Cold Emerald Waters

The water in Hawaii is blue, off the island of Bali, it’s a dark blue. The waters of British Columbia are dark green to black on the surface, and a beautiful emerald green beneath the surface. In an act of irony, the cold waters of British Columbia are at their clearest in the coldest months of the year, roughly October to March. Some people are negative about the prospect of diving in my home province, having been spoiled by the warm waters they’ve been in on vacation. What they’re missing out on is nothing less than some of the finest diving in the northwest, and some starkly beautiful seascapes.

I admit, I was almost one of those afore mentioned divers. I’d gotten my basic ticket in a cold, dark lake in Alberta and then spent a lot of time in the water of Bali. Some friends and I were all home from Afghanistan, all a bit bored and all divers; so the natural thing happened. We set up a dive weekend where we hit the water off Quadra Island, a lovely location about a 20 minute ferry ride from Campbell River on Vancouver Island. We’d picked Abyssal Dive Charters because frankly, they were the best bang for our buck, with accommodations, full meals and two dives per day for a very, very reasonable price. We set out from Vancouver on friday afternoon, and after some navigational setbacks, we found our diving home for the weekend.

This was my first experience in the cold waters of the pacific northwest. I was in a 7mm farmer-john style wetsuit, and after several shortened dives, an aluminum 108 tank. My Sea&Sea 860G camera saw it’s last service here, and the proprietor, Earl Lowe, wasn’t exaggerating when he said I was going to get a lot of amazing photos. The three of us hit the water the next morning and I was left dumbfounded and in love with the coastal waters of my province all over again. We went to Copper Cliffs, The Galley, End of the Road and Whiskey Point over our stay, and I wouldn’t hesitate to return if the circumstances came up.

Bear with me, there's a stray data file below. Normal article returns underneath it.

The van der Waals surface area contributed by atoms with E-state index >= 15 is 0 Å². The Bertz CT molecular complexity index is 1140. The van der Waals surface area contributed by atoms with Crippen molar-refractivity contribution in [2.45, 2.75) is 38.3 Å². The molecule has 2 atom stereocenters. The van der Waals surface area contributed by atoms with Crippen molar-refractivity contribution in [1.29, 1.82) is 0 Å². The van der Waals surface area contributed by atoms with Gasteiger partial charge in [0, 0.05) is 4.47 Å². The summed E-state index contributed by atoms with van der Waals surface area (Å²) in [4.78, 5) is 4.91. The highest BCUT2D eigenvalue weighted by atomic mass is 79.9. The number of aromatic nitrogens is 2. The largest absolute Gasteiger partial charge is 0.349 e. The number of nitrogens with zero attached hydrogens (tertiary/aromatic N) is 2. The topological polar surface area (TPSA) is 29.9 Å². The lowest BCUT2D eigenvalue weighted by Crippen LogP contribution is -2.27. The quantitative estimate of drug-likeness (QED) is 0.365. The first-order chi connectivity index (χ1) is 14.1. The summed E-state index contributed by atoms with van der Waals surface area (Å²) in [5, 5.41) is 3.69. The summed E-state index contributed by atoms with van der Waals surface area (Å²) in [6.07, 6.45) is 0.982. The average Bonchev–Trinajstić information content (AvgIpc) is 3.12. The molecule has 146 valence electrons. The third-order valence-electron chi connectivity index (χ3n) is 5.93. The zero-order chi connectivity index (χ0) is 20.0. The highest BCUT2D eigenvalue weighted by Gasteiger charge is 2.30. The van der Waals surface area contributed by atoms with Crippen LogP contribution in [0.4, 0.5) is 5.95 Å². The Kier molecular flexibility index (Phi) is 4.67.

Diving off Quadra Island (at least where we were) can be described as gentle. No currents of note, visibility was 10m or more at all points, and the marine life was fantastic. All of our dives were boat dives, with live pick up as Earl expertly followed our bubble trail across the calm surface as we freely explored each area. Rockfish, Lingcod, Puget Sound King Crab, Sunflower Sea Stars, Red Irish Lords and more all awaited us beneath the surface, and my newly acquired copy of Whelks to Whales quickly came into use! Each dive had a good period of recovery afterwards, and the hot tub at the end of the day was nothing short of fantastic! Combined with homemade meals and comfortable beds, we had a weekend to remember.

The waters of Quadra Island are literally teaming with life, and while it may not be the archetypical coral reefs that many imagine when they think about scuba diving, it has a special charm and appeal all of it’s own. Vivid colours, abundant marine life and skillful dive guiding combined with freedom to explore made this one of my most memorable dive trips. Abyssal Dive Charters did an amazing job, and is close to both the dock and the local pub (extra points there!). I can quite honestly say I killed the battery on my camera each day. In closing I’ll say that if you can take the shock of the cold water (drysuit perhaps?) and want to see some amazing sights, Quadra Island is a good place to start.

About the author

Graeme is a professional diver, qualified as a PADI and SDI Divemaster, DCBC 40m Unrestricted Commercial Scuba Diver, 30m Restricted Surface Supply diver, and CAUS Scientific Diver Lv.2. Graeme has an Associate Degree of Arts in Environmental Studies, where he focused on archaeology and physical geography, and an Advanced GIS certificate.